As typically installed, most forced-air systems include a supply register in each bedroom, but no return-air grille or other path to allow air to return to the furnace. Without a return-air path, bedrooms with closed doors can become pressurized. The result: room-to-room pressure imbalances, energy waste, and potential moisture problems in walls. (For more information on this issue, see Return-Air Problems.)
Until now, there were three possible solutions to this problem:
- Every bedroom gets a return air grille, ducted back to the furnace;
- A through-the-wall transfer grille is installed to connect the bedroom and the adjacent hallway; or
- A crossover duct (a jumper duct) is installed to connect a ceiling grille in the bedroom with a ceiling grille in the hallway.
Tamarack has come up with a fourth solution: a transfer grille designed for retrofitting into a bedroom door. Called the “Perfect Balance In-door air pressure relief system,” the grille is made of paintable ABS plastic.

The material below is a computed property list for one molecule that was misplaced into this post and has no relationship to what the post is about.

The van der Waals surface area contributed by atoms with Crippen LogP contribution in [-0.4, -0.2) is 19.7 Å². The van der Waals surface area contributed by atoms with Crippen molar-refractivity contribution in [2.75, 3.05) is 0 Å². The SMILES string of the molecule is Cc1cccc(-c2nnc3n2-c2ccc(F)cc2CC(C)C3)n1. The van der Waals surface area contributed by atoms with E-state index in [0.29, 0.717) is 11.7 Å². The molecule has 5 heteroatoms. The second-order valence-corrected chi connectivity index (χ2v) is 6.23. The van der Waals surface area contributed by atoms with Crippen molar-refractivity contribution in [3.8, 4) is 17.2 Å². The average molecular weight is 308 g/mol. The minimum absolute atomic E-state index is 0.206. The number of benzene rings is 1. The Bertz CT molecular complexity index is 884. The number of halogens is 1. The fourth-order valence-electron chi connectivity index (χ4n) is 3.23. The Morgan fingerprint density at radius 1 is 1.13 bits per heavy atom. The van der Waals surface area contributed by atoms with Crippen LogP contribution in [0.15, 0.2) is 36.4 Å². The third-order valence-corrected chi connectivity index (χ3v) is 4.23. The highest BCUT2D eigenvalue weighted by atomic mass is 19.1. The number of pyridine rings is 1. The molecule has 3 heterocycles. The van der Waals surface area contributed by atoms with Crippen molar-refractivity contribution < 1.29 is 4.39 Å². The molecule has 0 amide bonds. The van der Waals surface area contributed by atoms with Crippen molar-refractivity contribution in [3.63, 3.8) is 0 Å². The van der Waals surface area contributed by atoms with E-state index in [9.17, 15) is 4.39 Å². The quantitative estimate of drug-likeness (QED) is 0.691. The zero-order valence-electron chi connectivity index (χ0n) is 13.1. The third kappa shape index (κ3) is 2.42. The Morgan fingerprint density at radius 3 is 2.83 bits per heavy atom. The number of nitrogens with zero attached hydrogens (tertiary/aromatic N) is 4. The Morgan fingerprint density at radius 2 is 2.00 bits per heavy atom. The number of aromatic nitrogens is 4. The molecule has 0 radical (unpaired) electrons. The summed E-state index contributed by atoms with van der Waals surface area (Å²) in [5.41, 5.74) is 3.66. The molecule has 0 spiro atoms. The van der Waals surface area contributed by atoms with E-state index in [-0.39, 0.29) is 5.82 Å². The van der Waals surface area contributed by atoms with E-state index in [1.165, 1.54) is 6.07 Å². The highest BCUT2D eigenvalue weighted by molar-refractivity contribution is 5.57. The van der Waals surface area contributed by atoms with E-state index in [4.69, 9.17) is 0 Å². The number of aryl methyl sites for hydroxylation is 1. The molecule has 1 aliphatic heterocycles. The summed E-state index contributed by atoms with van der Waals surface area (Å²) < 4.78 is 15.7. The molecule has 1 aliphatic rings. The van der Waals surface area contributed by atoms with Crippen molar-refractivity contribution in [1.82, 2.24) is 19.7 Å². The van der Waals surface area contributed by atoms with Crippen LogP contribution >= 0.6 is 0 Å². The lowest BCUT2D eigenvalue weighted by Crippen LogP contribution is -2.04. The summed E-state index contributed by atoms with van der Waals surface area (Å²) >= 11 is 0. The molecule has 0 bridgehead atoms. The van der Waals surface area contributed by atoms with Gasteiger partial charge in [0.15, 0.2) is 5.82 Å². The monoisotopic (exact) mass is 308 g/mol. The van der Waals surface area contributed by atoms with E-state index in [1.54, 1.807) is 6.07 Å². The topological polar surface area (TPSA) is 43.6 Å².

To install the grille, you have to cut out a section of the bottom rail of the door. The grille is secured with screws. According to Tamarack, the grille provides up to 222 cfm of pressure relief at a pressure differential of 3 pascals.
The grille is available for $29 from Tamarack Technologies in Buzzards Bay, Mass. (800-222-5932).
A tiny video camera
Energy Federation Incorporated is selling a “video borescope” that includes a tiny video camera and an LED light source on the end of a 36-inch-long flexible shaft. The camera includes a 2.3-inch color video display and download capability. It requires 4 AA batteries.